Should Homeopathic Medicines be Banned?

SONY DSCTracy Kolenchuk, Guest
Waking Times

In England, The Daily Mail Reporter headlines “Homeopathy remedies should be labeled as placebos and banned on NHS“, but added, “But some doctors said their patients seemed to benefit despite no clinical trial evidence that homeopathy worked.”

The blog “10 Pseudo-Science Theories We’d Like to see Retired Forever,” says “Homeopathy claims water can cure you, because it once held medicine.” But, the theory of homeopathic medicines is not based on diluted medicine. It seems the author(s) haven’t actually bothered to look up the theory of homeopathy, or understand its claims before composing that nonsense. The author of “Homeopathy is Placebo – Ban Homeopathy,” who says, “The reason homeopathy should be banned is not that it’s placebo, but that it’s fraudulent,” would also benefit from a simple dictionary check. A placebo is defined as a medicine that is fraudulent, to quote Merriam Webster, Placebo “a usually pharmacologically inert preparation prescribed more for the mental relief of the patient than for its actual effect on a disorder.”

Stephen Barrett, M.D., the ultimate “pot calling the kettle black” cites among other reasons, “the laws of chemistry.” The laws of chemistry are actually the theories of chemistry, on theory that they ‘cannot be broken.’ But apparently Dr. Barrett is worried that homeopathic medicines might manage to break these laws of nature? He does not go so far as to suggest that homeopathic medicines should be banned, but wants them labeled as placebos, with statements like “a public warning that although the FDA has permitted homeopathic remedies to be sold, it does not recognize them as effective.” Stephen also seems to forget, for the moment at least, that many doctors prescribe placebos, not because they don’t work, but because they do work.

The reasons suggested for banning homeopathy are, frankly, very weak.  In summary:

– it’s no better than a placebo

– people might take homeopathic medicines and suffer because they avoid a ‘real doctor’

– ??more?? I honestly can’t find any more reasons – I’d be happy to be enlightened.

So, let’s look at the reasons first, then the reality.

  • Homeopathy is no better than a placebo.

    First of all, we need to define a placebo.  A placebo is a lie from your doctor. If there is no doctor, it’s not a placebo.  If there is no intentional lie, it’s not a placebo. Stephen Bartlett suggesting labeling homeopathic medicines as placebos, is suggesting the paradox, “This statement is false.”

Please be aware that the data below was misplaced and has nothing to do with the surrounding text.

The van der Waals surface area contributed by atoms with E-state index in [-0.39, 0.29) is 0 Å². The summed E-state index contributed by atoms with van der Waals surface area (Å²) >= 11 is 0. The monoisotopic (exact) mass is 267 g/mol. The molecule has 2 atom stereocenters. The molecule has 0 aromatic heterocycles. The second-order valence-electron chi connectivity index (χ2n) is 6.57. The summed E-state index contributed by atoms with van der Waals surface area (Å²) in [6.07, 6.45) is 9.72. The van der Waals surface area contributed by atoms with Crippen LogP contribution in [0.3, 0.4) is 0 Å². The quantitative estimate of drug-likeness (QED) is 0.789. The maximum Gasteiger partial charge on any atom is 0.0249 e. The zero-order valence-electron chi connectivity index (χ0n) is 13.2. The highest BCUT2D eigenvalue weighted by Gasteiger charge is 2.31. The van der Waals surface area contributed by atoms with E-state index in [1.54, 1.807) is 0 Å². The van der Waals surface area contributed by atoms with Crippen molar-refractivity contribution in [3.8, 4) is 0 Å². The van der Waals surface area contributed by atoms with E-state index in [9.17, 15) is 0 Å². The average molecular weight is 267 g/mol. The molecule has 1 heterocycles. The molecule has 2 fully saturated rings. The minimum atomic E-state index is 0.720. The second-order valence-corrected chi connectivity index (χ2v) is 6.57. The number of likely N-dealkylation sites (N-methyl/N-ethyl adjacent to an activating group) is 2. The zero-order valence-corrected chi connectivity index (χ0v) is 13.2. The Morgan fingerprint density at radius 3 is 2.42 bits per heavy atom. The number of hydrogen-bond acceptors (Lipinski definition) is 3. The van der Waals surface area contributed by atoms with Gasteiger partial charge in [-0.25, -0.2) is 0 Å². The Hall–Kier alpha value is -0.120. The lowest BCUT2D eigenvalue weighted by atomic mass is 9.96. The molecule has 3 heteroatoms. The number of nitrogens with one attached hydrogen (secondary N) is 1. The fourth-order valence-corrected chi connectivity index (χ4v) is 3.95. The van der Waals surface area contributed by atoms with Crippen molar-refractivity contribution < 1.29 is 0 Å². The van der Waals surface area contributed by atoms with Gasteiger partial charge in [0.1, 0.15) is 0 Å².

There’s another side to the word placebo. People often confuse the word placebo with ‘placebo effect,’ thinking that ‘placebo effects’ are not real, that they are lies. But that’s not true. Merriam Webster defines the placebo effect as an “improvement in the condition of a patient that occurs in response to treatment but cannot be considered due to the specific treatment used.” Placebo effects are real. Placebo effects are not lies, they are real effects, measurable by science, and by medicine.

    So, stating that homeopathic medicines are “no more effective than a placebo,” is actually saying that “homeopathic medicines cause real, positive effects that we don’t understand.” It also says “homeopathic medicines are no more effective than a lie from your doctor.”

    Should we ban homeopathic medicines because we don’t understand them? Should we ban placebos because we don’t understand them? Nonsense.

    People who take homeopathic medicines might suffer because they avoid a real doctor.

    Do people suffer more because they avoid doctors, or more because they see doctors too soon, or too often? Frankly, although medicines often work well, medicines can also kill. According to government reports, medicines (but not homeopathic medicines) are third ranked in the causes of illness and death in the USA. Patent medicines and OTC medicines have side effects. It’s worth to note that, according to the medical profession, homeopathic medicines don’t have ‘real effects,’ therefore, according to the medical profession, they also cannot have ‘side effects.’